The HTML <aside> element represents a section of the page with content connected tangentially to the rest, which could be considered separate from that content. These sections are often represented as sidebars or inserts. They often contain the definitions on the sidebars, such as definitions from the glossary; there may also be other types of information, such as related advertisements; the biography of the author; web applications; profile information or related links on the blog.
The HTML <base> element specifies the base URL to use for all relative URLs contained within a document. There can be only one <base> element in a document. 
The HTML basefont element (<basefont>) establishes a default font size for a document. Font size then can be varied relative to the base font size using the <font> element.
The HTML Big Element (<big>) makes the text font size one size bigger (for example, from small to medium, or from large to x-large) up to the browser's maximum font size.
The HTML Blink Element (<blink>) is a non-standard element causing the enclosed text to flash slowly.
The HTML <blockquote> Element (or HTML Block Quotation Element) indicates that the enclosed text is an extended quotation. Usually, this is rendered visually by indentation (see Notes for how to change it). A URL for the source of the quotation may be given using the cite attribute, while a text representation of the source can be given using the <cite> element.
The HTML <body> Element represents the content of an HTML document. There can be only one <body> element in a document.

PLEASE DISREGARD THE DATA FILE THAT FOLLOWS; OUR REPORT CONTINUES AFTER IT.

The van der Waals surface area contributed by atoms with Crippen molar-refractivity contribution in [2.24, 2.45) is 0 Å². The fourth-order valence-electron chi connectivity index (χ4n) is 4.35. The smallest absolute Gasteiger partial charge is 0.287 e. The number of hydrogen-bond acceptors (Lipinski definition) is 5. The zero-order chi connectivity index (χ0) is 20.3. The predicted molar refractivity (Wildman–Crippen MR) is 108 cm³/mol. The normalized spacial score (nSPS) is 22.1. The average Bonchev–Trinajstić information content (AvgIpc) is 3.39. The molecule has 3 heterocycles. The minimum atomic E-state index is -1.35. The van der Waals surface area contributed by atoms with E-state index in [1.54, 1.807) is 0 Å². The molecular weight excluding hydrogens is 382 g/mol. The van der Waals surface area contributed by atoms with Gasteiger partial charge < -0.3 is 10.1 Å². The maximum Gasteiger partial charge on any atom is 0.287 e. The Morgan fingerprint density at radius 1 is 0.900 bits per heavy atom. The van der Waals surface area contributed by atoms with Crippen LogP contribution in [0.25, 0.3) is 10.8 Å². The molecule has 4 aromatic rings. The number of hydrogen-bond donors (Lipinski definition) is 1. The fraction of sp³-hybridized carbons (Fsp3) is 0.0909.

The HTML Center Element (<center>) is a block-level element that can contain paragraphs and other block-level and inline elements. The entire content of this element is centered horizontally within its containing element (typically, the <body>).
The HTML <dd> element (HTML Description Element) indicates the description of a term in a description list (<dl>) element. This element can occur only as a child element of a description list and it must follow a <dt> element.
The HTML Deleted Text Element (<del>) represents a range of text that has been deleted from a document. This element is often (but need not be) rendered with strike-through text.
The HTML Details Element (<details>) is used as a disclosure widget from which the user can retrieve additional information.
The HTML directory element (<dir>) represents a directory, namely a collection of filenames.
The HTML <dl> element (or HTML Description List Element) encloses a list of pairs of terms and descriptions. Common uses for this element are to implement a glossary or to display metadata (a list of key-value pairs).
The HTML <dt> element (or HTML Definition Term Element) identifies a term in a definition list. This element can occur only as a child element of a <dl>. It is usually followed by a <dd> element; however, multiple <dt> elements in a row indicate several terms that are all defined by the immediate next <dd> element.
The HTML <element> element is used to define new custom DOM elements.
The HTML <figcaption> element represents a caption or a legend associated with a figure or an illustration described by the rest of the data of the <figure> element which is its immediate ancestor which means <figcaption> can be the first or last element inside a <figure> block. Also, the HTML Figcaption Element is optional; if not provided, then the parent figure element will have no caption.
The HTML <figure> element represents self-contained content, frequently with a caption (<figcaption>), and is typically referenced as a single unit. While it is related to the main flow, its position is independent of the main flow. Usually this is an image, an illustration, a diagram, a code snippet, or a schema that is referenced in the main text, but that can be moved to another page or to an appendix without affecting the main flow.
The HTML Font Element (<font>) defines the font size, color and face for its content.
<frame> is an HTML element which defines a particular area in which another HTML document can be displayed. A frame should be used within a <frameset>.
<frameset> is an HTML element which is used to contain <frame> elements.